- The successful matrixed employee must demonstrate leadership courage. Matrixed structures work best in cultures that support and reinforce transparency and open and honest dialogue underpinned by a commitment to psychological safety. Employees must possess the skill and courage to call it out when feeling caught between two misaligned leaders. Giving feedback is tough enough — giving it upward, not to just one, but to two bosses is even tougher. Regardless, it is essential that conditions for that feedback exist; otherwise, execution quickly grinds to a halt.
- Commit to the 2:1 check-in meetings. While 1:1 meetings between managers and their team members have become a staple of business leadership, they are at best insufficient, and at worst counterproductive in a matrixed environment. 1:1s with each manager runs the risk of exacerbating misalignment and must be balanced by occasional 2:1 sessions where all stakeholders are hearing and sharing the same information, messages, and decisions as an alignment insurance policy.
- Focus on decision rights, not dotted and solid line reporting. Earlier in my career, I wanted to focus on where the solid versus dotted reporting lines. In other words, who am I accountable for versus who do I support. Yet that clarity was never really sufficient. In an agile organization, the unit of measure of execution is the decision made, not the reporting structure. While frameworks like RACI or RAPID are meant to be applied to sets of recurring usually cross-function decisions to minimize having to make up decision rules every time, the concept is essential in a matrixed environment. It’s so much less about the policy and much more about a language and a mindset that can be brought to key decisions, particularly when alignment at the top is missing. A practical, not dogmatic approach to applying the model usually is what distinguishes between when the framework is truly adopted and internalized versus shelved as academic.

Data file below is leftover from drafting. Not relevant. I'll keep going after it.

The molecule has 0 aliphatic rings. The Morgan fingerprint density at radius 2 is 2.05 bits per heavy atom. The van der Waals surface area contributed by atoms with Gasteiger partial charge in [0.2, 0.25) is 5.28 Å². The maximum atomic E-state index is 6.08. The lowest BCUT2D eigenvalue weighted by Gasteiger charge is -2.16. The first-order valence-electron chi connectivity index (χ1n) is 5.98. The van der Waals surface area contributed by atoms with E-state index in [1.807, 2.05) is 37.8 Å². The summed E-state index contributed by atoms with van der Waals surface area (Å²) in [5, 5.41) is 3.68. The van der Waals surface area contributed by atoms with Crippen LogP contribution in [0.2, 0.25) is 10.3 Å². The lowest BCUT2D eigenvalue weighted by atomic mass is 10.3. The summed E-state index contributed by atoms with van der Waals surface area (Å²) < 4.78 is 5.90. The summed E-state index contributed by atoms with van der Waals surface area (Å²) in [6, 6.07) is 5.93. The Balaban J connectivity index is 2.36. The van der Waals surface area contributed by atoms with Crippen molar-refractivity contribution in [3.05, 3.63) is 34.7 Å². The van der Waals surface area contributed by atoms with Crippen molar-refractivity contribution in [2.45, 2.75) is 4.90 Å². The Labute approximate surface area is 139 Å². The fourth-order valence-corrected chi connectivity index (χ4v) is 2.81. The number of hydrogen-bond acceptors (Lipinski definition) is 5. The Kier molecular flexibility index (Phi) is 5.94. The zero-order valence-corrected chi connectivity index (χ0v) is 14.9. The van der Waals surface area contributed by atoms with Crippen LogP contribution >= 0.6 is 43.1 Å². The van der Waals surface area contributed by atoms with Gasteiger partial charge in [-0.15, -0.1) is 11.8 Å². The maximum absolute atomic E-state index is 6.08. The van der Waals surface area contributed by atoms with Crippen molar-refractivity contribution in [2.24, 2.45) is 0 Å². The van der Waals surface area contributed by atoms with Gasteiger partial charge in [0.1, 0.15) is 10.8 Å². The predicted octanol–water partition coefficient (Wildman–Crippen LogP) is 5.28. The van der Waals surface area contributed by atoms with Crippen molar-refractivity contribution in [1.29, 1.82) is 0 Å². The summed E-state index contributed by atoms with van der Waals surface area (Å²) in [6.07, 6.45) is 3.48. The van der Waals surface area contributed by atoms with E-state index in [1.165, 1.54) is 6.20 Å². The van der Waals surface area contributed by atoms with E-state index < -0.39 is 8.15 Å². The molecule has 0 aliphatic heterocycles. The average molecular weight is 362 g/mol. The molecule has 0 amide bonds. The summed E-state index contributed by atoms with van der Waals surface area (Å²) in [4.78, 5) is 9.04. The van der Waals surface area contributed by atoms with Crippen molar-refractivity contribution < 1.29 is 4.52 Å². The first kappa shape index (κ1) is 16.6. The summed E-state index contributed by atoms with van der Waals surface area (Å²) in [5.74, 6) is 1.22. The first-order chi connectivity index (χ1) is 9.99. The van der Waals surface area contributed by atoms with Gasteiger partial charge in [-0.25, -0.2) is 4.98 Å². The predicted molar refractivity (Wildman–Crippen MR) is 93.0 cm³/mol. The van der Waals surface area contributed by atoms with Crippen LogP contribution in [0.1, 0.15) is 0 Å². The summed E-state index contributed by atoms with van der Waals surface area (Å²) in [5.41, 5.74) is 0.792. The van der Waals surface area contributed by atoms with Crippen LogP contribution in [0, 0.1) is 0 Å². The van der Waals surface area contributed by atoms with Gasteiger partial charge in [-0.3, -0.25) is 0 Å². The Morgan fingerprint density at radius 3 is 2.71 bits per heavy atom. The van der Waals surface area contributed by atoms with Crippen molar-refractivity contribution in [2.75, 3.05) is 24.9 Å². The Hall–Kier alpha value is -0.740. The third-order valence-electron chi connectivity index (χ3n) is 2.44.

Successful execution in a matrixed organization is undeniably more challenging than in a purely functional one. Yet companies can rarely scale beyond a single product or geography without adopting some version of it. Making it work requires a committed, disciplined approach by leadership and without exception, will fail if left up to matrixed employees to figure out to better navigate it themselves. The good news is that if like my daughter, you’ve grown up with two parental figures, you have practiced working in this environment since you were a toddler. My daughter will get her phone in six months—a decision that my wife and I are very much aligned with.